Alexis Perlmutter followed Supporting Families with the Greatest Needs by Removing Barriers to TANF 2014-01-29 15:12:28 -0500
Many families in need with children do not receive any cash assistance, even though they do not have adequate income from work or other sources to pay for housing and other basic living expenses. Since welfare reform, the ratio of the number of families on TANF to the number of families with children in poverty (also known as the TANF-to-poverty ratio) has declined greatly.
How do TANF-to-poverty ratios differ by state?
Our research found a wide range of TANF-to-poverty ratios throughout the United States. For example, in 2011-2012:
California provided TANF cash assistance to roughly 60 of out every 100 families living in poverty while Wyoming provided cash assistance to only about 4 of out every 100 families living in poverty
TANF participation is down. Why?
TANF participation rates among eligible families have also been far lower than that of previous 20 years. According to the U.S. Department of Health and Human Services, 32 percent of families who were eligible for TANF assistance actually received benefits in an average month in 2009. This is substantially less than the 82% participation rate of eligible families in 2003.
Eligible families can be denied benefits because of time limits or sanctions, or they may be discouraged from applying because of policies or practices implemented by states and local government agencies. For example, in some states, vulnerable families face significant barriers to employment and so may not meet the requirements of welfare-to-work programs.
What can we do?
States have a lot of flexibility in the design and implementation of their TANF programs. To assist the most vulnerable families, we must make changes at the state level to address and remove these barriers to cash assistance.
For more information about TANF’s declining role for families in need, visit: TANF Weakening as a Safety Net for Poor Families
For more information about the needs of families that are disconnected from both work and TANF assistance, and potential policy solutions, visit: Disconnected Families and TANF
Tips for Funders: Understanding the Connections Between Family Homelessness and TANF Policies
The Funders Together to End Homelessness – Los Angeles chapter is a community in which more than thirty funder members meet quarterly to learn about and discuss new solutions to homelessness in LA County. The goal of the chapter is to build a regional network of private and philanthropic funders working to prevent and end homelessness who:
- Invest in effective, strategic, and innovative grantmaking
- Mobilize leadership, ideas, and partnerships to communicate what works and why
- Promote more efficient use of local, state, and national resources
While the 2017 Point-in-Time Count revealed that Los Angeles County has one of the largest homeless populations in the country, there is an enormous amount of collaboration, innovation, and opportunity to end homelessness as evident in some of the developments noted below:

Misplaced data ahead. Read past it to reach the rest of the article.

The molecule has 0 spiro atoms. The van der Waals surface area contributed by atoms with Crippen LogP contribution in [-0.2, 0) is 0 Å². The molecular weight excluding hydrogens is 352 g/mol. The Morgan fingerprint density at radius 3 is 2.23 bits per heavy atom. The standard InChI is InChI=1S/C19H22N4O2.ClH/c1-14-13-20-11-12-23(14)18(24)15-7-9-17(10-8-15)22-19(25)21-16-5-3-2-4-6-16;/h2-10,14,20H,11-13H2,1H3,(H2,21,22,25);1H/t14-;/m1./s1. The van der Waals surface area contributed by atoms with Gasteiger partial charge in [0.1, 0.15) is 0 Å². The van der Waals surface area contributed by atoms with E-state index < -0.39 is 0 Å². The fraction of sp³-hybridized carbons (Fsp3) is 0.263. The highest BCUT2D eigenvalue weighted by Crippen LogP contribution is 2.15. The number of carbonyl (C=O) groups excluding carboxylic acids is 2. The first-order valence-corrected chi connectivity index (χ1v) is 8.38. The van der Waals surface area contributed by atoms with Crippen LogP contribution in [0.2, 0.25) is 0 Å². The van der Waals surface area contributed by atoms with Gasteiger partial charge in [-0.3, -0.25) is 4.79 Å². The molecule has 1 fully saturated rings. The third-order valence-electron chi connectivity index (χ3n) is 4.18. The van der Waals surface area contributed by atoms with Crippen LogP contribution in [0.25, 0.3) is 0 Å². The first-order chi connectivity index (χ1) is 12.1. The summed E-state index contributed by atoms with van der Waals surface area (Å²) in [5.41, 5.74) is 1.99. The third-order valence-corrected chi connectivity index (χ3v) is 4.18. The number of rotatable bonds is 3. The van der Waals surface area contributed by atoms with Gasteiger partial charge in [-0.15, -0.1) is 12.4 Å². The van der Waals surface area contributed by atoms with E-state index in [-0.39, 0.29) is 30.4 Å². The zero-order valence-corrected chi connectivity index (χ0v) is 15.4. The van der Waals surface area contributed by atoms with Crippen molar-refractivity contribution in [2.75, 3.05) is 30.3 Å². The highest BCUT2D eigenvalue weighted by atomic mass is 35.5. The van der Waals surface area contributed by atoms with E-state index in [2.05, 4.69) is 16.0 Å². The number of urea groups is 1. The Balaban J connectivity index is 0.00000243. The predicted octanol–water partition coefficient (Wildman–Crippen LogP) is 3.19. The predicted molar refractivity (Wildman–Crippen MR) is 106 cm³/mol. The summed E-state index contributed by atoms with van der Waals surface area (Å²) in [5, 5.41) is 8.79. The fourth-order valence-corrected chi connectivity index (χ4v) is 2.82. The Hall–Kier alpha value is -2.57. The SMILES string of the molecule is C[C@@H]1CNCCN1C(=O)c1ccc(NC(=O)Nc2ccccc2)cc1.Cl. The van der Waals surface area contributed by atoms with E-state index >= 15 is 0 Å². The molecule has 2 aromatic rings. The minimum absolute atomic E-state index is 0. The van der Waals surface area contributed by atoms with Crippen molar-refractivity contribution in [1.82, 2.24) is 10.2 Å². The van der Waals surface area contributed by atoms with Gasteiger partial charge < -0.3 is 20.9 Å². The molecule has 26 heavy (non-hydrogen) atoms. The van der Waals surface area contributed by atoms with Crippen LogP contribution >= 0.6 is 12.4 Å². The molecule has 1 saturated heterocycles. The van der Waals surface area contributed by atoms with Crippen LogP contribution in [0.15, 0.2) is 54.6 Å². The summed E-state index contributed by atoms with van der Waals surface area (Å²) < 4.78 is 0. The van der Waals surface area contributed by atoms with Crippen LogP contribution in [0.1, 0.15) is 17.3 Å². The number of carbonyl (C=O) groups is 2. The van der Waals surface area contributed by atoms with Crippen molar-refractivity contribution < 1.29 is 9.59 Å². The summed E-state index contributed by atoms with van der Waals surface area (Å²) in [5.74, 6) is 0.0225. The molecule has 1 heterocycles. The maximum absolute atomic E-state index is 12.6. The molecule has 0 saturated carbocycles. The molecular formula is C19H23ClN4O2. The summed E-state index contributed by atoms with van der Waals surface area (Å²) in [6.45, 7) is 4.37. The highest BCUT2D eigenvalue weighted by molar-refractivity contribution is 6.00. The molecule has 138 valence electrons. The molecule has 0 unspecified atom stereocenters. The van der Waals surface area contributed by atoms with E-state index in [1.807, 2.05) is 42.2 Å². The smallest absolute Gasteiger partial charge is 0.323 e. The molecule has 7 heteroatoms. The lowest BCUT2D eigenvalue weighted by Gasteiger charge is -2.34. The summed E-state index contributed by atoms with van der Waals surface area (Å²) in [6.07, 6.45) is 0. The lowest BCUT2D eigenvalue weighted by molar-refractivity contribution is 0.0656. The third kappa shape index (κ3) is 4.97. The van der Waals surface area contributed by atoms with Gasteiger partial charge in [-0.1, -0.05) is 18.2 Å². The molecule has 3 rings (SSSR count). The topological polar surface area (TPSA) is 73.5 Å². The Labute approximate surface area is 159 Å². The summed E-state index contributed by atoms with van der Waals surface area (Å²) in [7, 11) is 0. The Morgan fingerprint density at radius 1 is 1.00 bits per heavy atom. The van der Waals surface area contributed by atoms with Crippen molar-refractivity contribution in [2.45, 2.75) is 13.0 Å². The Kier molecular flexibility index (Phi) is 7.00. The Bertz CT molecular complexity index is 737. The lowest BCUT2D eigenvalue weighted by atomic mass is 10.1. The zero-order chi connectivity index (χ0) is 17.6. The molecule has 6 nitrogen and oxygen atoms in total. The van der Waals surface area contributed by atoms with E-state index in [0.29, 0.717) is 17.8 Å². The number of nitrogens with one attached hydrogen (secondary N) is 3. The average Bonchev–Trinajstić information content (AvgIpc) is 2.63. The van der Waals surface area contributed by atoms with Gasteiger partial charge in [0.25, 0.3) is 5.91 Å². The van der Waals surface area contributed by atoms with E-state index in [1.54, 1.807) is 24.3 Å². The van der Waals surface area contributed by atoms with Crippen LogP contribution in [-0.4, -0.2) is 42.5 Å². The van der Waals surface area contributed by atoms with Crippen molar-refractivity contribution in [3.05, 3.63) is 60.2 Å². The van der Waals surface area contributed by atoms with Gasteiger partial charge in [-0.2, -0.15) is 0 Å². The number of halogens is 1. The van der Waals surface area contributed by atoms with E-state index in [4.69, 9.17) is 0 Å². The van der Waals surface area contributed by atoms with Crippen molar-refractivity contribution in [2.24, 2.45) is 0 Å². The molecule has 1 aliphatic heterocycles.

Funders Collaborative: Through the Home For Good Funders Collaborative, action-oriented and community-focused corporations, foundations and public agencies collaborate in shaping the strategic vision of L.A.’s work to end homelessness and increasing impact by leveraging their grantmaking. It has effectively supported services and solutions needed to reduce and end homelessness by:
- Building the unprecedented level of public and political will in Los Angeles to address homelessness
- Serving as a catalyst toward the planning and adoption of coordinated, comprehensive County and City plans to combat homelessness
- Seeding systems change, including the Coordinated Entry System (CES), which streamlines housing placements across the County
- Coordinated Entry: CES has become the “new normal” and the former maze-like housing process is being streamlined through collaborative systems change. CES now operates on-the-ground in all areas of LA County through the support and coordination of over 100 local service providers. A team in each region now meets regularly, working together to ensure full geographic coverage by coordinating and expanding outreach, effective assistance to help clients navigate the housing system, and efficient and accurate matches to housing and non-housing resources (such as medical supports) based on the individual needs and acuity level.
Allocation of Healthcare Funding for Housing Subsidies: The L.A. County Department of Health Services established a Flexible Housing Subsidy Pool to streamline and scale up the housing process for homeless individuals who are struggling with complex medical and behavioral health conditions. Through non-profit owned supportive housing, affordable housing, master lease buildings, scattered site housing, and private market housing, rental subsidies are provided to the highest utilizers of DHS services who are not able to access existing subsidies. In December of 2017, the RAND Corporation released . RAND’s key findings indicated: